Egypt's Golden Empire
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Ramesses II
Ramesses II depicted in Nefertari's tomb
Despite a very shaky start, Ramesses II (reigned c1279 - 1212 BC) used diplomacy, a massive building program and endless propaganda to become the greatest pharaoh of the New Kingdom, Ancient Egypt's Golden Age.

Born a commoner, his family's military skills brought Ramesses to the throne at the age of just 15. He immediately faced serious challenges. The Egyptian empire was under threat from the Hittites, who lived in what is now Turkey. They were far more advanced than the Egyptians and were already pushing against the northern border of Egypt's empire.

Testing the new king

An inexperienced, young king presented them with the perfect opportunity to extend their own empire. Within a few years, they had invaded and captured the strategically important trading town of Kadesh.

Ramesses raised an army and sped off to fight the Hittites. He was a young man, highly confident, but also impulsive. This would cause him some serious problems.

Battle of Kadesh
Falling into a trap

The Egyptian advance party camped outside Kadesh and waited for the others to catch up. He was not expecting battle any time soon and the capture of two spies confirmed that the Hittites were still some distance from the Egyptian camp. Ramesses believed them and didn't bother sending out any scouts of his own.

This was a massive mistake: the spies were Hittite agents sent to lull the Egyptians into a trap. The Hittites were actually camped just across the river, ready to attack. At the very last minute, Ramesses discovered their plan and immediately sent for reinforcements.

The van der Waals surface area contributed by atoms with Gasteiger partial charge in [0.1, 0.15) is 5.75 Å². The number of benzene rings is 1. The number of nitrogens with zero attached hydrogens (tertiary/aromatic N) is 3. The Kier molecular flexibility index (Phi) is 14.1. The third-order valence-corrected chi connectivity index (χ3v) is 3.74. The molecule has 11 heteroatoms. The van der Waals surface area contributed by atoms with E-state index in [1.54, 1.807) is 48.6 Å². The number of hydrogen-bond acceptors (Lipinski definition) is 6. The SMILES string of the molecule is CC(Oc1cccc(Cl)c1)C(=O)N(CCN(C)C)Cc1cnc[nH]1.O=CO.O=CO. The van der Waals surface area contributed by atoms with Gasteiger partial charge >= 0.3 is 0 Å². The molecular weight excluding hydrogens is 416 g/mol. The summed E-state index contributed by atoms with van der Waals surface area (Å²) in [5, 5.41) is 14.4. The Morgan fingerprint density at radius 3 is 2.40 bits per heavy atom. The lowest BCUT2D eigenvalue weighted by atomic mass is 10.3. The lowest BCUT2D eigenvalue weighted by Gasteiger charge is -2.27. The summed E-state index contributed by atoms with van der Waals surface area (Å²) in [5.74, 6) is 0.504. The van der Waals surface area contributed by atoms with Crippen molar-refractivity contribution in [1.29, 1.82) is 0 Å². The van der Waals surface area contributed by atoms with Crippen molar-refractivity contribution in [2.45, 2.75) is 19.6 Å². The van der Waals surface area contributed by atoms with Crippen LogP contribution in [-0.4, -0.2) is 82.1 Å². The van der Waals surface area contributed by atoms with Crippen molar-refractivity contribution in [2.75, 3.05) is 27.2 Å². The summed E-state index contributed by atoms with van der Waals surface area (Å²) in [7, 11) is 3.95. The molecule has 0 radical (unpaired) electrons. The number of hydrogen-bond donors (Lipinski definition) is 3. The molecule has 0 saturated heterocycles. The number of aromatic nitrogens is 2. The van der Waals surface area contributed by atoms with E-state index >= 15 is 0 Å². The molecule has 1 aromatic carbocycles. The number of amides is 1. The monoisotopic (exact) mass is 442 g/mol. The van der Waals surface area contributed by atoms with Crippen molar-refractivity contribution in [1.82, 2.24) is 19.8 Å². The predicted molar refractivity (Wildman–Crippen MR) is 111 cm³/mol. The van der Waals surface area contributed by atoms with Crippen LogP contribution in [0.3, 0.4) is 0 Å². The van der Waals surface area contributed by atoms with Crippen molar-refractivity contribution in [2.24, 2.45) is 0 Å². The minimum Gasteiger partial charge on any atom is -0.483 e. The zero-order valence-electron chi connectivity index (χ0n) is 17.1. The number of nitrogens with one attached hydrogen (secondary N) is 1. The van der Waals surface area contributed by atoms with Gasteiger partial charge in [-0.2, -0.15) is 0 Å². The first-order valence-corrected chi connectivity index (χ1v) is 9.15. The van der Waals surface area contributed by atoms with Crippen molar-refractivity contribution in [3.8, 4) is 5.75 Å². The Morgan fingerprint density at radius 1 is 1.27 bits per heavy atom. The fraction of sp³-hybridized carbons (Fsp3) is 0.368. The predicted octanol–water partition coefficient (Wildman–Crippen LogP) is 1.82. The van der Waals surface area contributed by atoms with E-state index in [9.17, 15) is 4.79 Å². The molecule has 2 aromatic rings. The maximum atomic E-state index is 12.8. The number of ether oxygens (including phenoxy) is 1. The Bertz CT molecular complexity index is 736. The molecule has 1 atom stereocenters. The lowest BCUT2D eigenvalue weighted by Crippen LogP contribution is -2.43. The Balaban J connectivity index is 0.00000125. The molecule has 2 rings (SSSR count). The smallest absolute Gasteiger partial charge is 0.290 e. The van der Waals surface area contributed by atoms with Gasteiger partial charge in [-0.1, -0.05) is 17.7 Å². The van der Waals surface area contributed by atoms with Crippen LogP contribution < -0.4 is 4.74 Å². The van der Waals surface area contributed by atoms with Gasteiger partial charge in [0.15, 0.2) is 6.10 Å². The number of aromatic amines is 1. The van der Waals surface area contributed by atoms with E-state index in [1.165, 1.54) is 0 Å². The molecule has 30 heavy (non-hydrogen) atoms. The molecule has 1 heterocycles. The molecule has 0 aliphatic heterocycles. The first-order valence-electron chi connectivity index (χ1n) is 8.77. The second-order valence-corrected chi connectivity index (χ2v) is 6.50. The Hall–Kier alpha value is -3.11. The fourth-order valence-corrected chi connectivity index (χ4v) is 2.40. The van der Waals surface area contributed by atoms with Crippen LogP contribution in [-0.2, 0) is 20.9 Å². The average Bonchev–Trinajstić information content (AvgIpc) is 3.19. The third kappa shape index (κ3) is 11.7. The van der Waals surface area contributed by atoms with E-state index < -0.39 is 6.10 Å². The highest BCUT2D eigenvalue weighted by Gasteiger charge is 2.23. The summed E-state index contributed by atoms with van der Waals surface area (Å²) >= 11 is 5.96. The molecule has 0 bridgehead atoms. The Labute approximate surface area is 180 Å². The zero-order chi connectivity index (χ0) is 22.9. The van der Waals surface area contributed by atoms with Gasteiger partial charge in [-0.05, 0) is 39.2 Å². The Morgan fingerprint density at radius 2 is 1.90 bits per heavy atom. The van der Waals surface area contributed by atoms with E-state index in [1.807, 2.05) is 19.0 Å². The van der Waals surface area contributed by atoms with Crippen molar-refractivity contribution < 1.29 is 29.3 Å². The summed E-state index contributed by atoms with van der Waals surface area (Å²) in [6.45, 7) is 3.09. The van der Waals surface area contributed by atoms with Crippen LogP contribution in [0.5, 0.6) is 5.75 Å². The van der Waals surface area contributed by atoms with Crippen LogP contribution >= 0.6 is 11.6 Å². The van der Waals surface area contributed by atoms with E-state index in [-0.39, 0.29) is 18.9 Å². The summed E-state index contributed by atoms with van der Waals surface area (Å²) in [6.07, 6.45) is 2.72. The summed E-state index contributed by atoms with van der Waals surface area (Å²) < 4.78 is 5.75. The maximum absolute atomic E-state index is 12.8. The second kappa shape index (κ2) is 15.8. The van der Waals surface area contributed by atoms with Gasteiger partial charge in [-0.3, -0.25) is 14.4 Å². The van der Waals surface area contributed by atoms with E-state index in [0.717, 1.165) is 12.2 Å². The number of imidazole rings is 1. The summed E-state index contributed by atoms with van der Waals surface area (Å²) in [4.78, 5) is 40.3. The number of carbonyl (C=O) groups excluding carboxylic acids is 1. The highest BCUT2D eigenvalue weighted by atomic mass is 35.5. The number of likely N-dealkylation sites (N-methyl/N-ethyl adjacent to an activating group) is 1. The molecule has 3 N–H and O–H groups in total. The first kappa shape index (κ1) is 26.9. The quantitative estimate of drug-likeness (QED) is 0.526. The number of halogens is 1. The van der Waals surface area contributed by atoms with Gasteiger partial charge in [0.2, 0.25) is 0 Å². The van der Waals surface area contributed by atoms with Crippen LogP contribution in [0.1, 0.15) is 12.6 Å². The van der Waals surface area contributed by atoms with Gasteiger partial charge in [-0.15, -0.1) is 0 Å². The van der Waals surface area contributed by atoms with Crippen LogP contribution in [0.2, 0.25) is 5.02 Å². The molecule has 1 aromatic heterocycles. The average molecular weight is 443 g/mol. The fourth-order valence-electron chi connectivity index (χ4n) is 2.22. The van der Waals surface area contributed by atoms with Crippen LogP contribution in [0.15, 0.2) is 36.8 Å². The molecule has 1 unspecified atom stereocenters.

Saved by the cavalry

But it was too late. The Hittites attacked. The Egyptians soon crumbled and the battle looked all but lost. Luckily, the reinforcements which Ramesses had ordered arrived just in time. They surprised the Hittites and left the Egyptians holding the battlefield.

Ramesses had been fortunate, but had not achieved the decisive victory he wanted. He knew the Hittites would return to attack towns like Kadesh.

Bring on the spin

Despite this, Ramesses began a huge campaign that claimed that he had won the battle single-handed. Across Egypt, temple walls were carved with this official version of the battle. It was spin-doctoring on a grand scale.

Although his people thought him a hero, Ramesses knew perfectly well that he couldn't defeat the Hittites. He had to cut a deal. Long negotiations led to a peace treaty with the Hittites, which was cemented when Ramesses married a Hittite princess and brought her home to his new capital, Per Ramesses.

Ramesses II tomb at Abu Simpel
Getting the builders in

Now at peace, Ramesses could concentrate on his two great loves - his chief queen, Nefertari, and himself. He constructed the Ramesseum, a temple, purpose-built to manufacture tales of his greatness. At its heart was the House of Life, a massive library dedicated to glorifying the pharaoh. It contained some 10,000 papyrus scrolls that created an official image of Ramesses that was larger than life.

He also began a building program far greater than anything ever seen before. An entire village, Deir el Medineh, housed craftsmen whose sole purpose was to build two magnificent tombs. These were carved out of mountains in southern Egypt and were constructed for Ramesses and Nefertari.

But the building did not end there. Almost every temple in Egypt was redecorated or rebuilt. At Karnak, the most holy of temples, a field of 134 columns were carved, each 69 feet tall and shaped like papyrus trees.

Ramesses II mummy
Father of the nation?

Ramesses also knew that he needed heirs and over his long life, he boasted that he had fathered 80 sons and around 60 daughters. But his long life meant that many of his children died before him and he had to train 12 sons to be crown prince.

When Ramesses finally did die, he was 93 years old, an incredible age in a land where most died before they were 40. Egypt was paralyzed with grief. Nearly all of his subjects had been born in his reign and thought the world would end without him. In a way they were right.

Ramesses II did become the legendary figure he so desperately wanted to be, but this was not enough. New enemies were attacking the empire and it could not last. Less than 150 years after Ramesses died, his empire fell, his descendants lost their power and the New Kingdom came to an end.

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Egyptian society - Workers
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Egypt's Golden Empire